Melvin Ramos, the iconic man who was homeless in Kenmore Square, passed away. Dozens who knew him paid tribute to him last night, telling stories about him, signing a big card, lighting candles, and leaving some of his favorite food in the nook he slept in for decades.
Here’s an elaborated version of a card I wrote for him and tucked under someone else’s hot coffee for him:
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Thank you for being such a pleasant neighbor when I lived in Kenmore for two years. Here are some things you taught me:
– You can always have enough. A few times, I gave you food but you had enough for the day, so you told me to give it to other people. Another time, I bought you a book for Christmas and you purged it by the next time I saw you. All you seemed to want to keep was your Bible, your most prized possession.
– Be careful with alcohol. You told me your story of growing up in a family of alcoholics and how your abuse of it destroyed your life. You told me there are better ways to cope with a bad day or have fun. You often joke with the hundreds of college students you’ve befriended: “Put that bottle down, man! I’ll drink it for you. Otherwise you’ll end up here like me! I’ll be sleeping in the front and you’ll have the back!” Because of you, I severely cut down on alcohol in my life. Other than champagne at celebrations and sips of friends’ drinks, I’ve spent a grand total of $15 on alcohol from 2012 until now. Thanks for inspiring me to save my money for books. Thanks for taking one for the team. I might’ve been you if I were born in the same situation.
– People are good and friendly. I used to be shy and have so little social confidence. Exchanging a hello with someone as friendly as you every day when I went to class was a big part of my social growth and my confidence in meeting and talking to strangers.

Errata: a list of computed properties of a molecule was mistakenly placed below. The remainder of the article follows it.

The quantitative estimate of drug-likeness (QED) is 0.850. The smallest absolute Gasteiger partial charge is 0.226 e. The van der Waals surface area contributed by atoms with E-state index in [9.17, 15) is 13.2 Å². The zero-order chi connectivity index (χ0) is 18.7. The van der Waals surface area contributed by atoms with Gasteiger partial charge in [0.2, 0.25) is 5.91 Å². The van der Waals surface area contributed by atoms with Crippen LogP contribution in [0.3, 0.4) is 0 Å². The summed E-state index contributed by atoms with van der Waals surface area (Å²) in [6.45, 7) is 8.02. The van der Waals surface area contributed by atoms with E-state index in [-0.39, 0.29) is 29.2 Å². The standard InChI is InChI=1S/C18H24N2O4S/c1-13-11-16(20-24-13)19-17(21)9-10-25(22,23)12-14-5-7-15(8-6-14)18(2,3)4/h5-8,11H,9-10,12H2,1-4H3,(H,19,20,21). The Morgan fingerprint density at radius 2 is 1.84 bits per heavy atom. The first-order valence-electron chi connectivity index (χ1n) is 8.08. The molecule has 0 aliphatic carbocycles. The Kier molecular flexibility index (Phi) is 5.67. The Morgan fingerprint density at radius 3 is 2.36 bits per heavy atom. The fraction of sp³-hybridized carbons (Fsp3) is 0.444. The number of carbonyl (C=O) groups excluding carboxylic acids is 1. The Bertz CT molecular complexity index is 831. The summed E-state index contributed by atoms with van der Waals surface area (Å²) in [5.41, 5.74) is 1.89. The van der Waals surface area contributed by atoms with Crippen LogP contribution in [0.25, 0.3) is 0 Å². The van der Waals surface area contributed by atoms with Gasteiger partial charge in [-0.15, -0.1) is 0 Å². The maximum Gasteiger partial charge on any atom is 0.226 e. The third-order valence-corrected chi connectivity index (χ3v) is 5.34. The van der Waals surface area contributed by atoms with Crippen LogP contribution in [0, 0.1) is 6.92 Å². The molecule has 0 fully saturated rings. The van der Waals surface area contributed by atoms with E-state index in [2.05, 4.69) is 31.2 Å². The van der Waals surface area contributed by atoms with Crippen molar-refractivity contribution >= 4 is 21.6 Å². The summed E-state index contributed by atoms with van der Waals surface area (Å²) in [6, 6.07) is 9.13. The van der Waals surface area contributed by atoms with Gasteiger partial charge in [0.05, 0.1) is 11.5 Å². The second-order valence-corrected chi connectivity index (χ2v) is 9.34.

– I also learned to have zero hesitation in touching strangers. Shaking your hand whenever I saw you helped me learn this. Two days ago, someone and I were walking when a man approached us to tell us his story about his upcoming birthday and his nasty motorcycle accident from his past. (Both of us always seem to have signs on our foreheads telling strangers to talk to us. I think you’re the same.) His face was contorted, his speech slurred, his clothes ragged–all uncommon in the suburb we were in. He reached his hand out and I shook it with no hesitation. My friend was worried about germs. I am too–but it doesn’t kill me to touch a fellow human being who might not look like us or have easy access to clean water.
– You taught me that everyone has a story. Take time to learn it. You know what’s the plot twist in this? I’m not talking about your story. I’m talking about how much effort *you* put into learning about the regulars around you and asking about their lives. You did this as if it were your job. No wonder you were so lovable.
– Above all else, you taught me that–even with so little–you can make friends and you can make a difference. We say you were homeless and jobless. But seeing the 75+ people who showed up at your nook for your remembrance, the hundreds who shared a photo of you in the past few days to express sadness, and the countless people you exchanged conversations with and who will miss you dearly, I might disagree. You had more of a home and more of a defined purpose than many employed people I know.
I’ll miss your laugh and your toothless smile, man. I’ll never forget the day I was starting to get to know you. I gave you an apple and you cracked up at me. =P
With infinite love and hugs,
~ ~ ~
Photo of Melvin by Eileen Clynes Photography.